Star Traks: Boldly Gone... was created by Alan Decker and Anthony Butler. It's based on Star Traks, which in turn is based on Star Trek, created by Gene Roddenberry. Star Trek is owned by CBS, Paramount and Viacom. If you're offended by mildly disturbing language, situations, and the utter disregard of some of Star Trek's greatest premises, not to mention a huge jump 120 years into Star Trek's future, better hit the 'Back' button on your browser right now. If not, welcome aboard!

Author: Alan Decker, Anthony Butler
Copyright: 2003


“Past Due”

By Alan Decker and Anthony Butler


There’s little to recommend the vast expanse between the Milky Way and Andromeda Galaxies as a tourist destination. Really, there’s not even enough around to properly call it “space.” It’s nothing, plain and simple.

Occasionally, something can be found traversing the nothing. A ship. A probe. Even something as basic as an energy wave or signal.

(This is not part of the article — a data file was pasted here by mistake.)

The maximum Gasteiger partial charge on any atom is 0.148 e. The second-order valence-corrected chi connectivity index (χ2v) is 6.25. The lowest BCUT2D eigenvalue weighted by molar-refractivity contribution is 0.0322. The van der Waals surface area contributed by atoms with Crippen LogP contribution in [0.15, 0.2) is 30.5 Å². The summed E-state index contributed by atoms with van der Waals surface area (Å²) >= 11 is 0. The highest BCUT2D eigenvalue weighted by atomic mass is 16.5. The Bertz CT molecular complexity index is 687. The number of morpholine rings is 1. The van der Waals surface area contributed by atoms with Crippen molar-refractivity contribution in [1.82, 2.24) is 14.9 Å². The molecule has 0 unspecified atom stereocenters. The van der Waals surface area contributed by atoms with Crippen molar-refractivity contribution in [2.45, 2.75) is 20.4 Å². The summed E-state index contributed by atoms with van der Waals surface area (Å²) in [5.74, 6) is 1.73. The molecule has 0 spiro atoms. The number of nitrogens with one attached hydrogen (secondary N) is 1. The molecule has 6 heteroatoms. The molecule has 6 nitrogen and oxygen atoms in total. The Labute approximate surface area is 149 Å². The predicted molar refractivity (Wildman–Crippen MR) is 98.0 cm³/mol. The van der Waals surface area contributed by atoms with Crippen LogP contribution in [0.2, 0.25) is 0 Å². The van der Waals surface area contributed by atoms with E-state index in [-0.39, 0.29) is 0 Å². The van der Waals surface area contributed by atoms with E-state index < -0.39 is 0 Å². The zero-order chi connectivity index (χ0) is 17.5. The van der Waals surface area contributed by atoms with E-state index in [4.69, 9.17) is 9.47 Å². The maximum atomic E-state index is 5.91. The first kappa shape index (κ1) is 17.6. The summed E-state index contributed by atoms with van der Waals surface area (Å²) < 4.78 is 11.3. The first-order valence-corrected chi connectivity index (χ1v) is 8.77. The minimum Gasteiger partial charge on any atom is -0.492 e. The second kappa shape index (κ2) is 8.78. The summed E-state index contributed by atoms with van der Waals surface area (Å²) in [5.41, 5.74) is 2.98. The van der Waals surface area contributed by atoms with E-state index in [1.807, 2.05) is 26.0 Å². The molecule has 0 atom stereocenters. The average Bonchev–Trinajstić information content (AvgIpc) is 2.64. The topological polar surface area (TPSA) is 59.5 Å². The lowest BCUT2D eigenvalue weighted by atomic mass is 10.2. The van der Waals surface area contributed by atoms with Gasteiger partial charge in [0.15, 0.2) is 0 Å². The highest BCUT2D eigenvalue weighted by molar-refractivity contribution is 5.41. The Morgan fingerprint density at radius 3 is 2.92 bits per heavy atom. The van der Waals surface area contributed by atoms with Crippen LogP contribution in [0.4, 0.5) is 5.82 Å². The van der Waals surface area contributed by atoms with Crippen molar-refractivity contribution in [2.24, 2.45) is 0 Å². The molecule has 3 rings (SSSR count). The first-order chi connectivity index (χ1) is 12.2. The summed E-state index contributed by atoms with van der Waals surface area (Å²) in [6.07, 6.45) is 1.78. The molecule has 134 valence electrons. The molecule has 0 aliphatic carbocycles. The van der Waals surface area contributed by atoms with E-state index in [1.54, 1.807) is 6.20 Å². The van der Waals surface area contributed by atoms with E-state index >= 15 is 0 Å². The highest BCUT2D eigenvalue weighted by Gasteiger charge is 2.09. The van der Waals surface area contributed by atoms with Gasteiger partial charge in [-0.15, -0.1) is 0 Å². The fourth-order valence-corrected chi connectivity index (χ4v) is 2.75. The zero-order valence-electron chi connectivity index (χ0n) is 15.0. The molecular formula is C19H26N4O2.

In order to travel from one galaxy to the next, such a signal must be extremely powerful and tightly focused, which is good description of the bit of energy making its way from Andromeda to the Milky Way that we’re about to look in on. This energy actually contains a message.

Let’s read it, shall we?








Hmm…sounds important. Fortunately, the message is just about to reach the Milky Way. The galaxy’s energy barrier is a short distance away, and coming closer all the time.


It’s here!

Whoops. The message bounced right off of the barrier. Well, maybe it won’t turn out to have been as important as it looked.